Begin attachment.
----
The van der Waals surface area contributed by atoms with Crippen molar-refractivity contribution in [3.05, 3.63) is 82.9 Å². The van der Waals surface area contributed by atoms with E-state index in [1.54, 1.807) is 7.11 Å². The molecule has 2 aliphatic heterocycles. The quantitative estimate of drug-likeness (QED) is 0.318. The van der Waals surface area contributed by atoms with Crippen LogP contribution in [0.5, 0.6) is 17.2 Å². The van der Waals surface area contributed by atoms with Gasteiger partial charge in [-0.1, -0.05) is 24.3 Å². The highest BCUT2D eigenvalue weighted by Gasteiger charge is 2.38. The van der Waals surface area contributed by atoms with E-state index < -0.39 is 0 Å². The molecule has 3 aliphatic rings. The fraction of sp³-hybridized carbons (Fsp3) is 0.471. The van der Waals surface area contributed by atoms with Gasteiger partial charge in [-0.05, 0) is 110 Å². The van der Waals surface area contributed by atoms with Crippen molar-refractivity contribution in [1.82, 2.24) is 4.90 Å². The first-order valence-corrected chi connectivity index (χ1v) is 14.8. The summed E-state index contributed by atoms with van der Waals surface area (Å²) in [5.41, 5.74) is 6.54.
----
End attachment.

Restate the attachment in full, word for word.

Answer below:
The van der Waals surface area contributed by atoms with Crippen molar-refractivity contribution in [3.05, 3.63) is 82.9 Å². The van der Waals surface area contributed by atoms with E-state index in [1.54, 1.807) is 7.11 Å². The molecule has 2 aliphatic heterocycles. The quantitative estimate of drug-likeness (QED) is 0.318. The van der Waals surface area contributed by atoms with Crippen LogP contribution in [0.5, 0.6) is 17.2 Å². The van der Waals surface area contributed by atoms with Gasteiger partial charge in [-0.1, -0.05) is 24.3 Å². The highest BCUT2D eigenvalue weighted by Gasteiger charge is 2.38. The van der Waals surface area contributed by atoms with E-state index < -0.39 is 0 Å². The molecule has 3 aliphatic rings. The fraction of sp³-hybridized carbons (Fsp3) is 0.471. The van der Waals surface area contributed by atoms with Gasteiger partial charge in [-0.05, 0) is 110 Å². The van der Waals surface area contributed by atoms with Crippen molar-refractivity contribution in [1.82, 2.24) is 4.90 Å². The first-order valence-corrected chi connectivity index (χ1v) is 14.8. The summed E-state index contributed by atoms with van der Waals surface area (Å²) in [5.41, 5.74) is 6.54.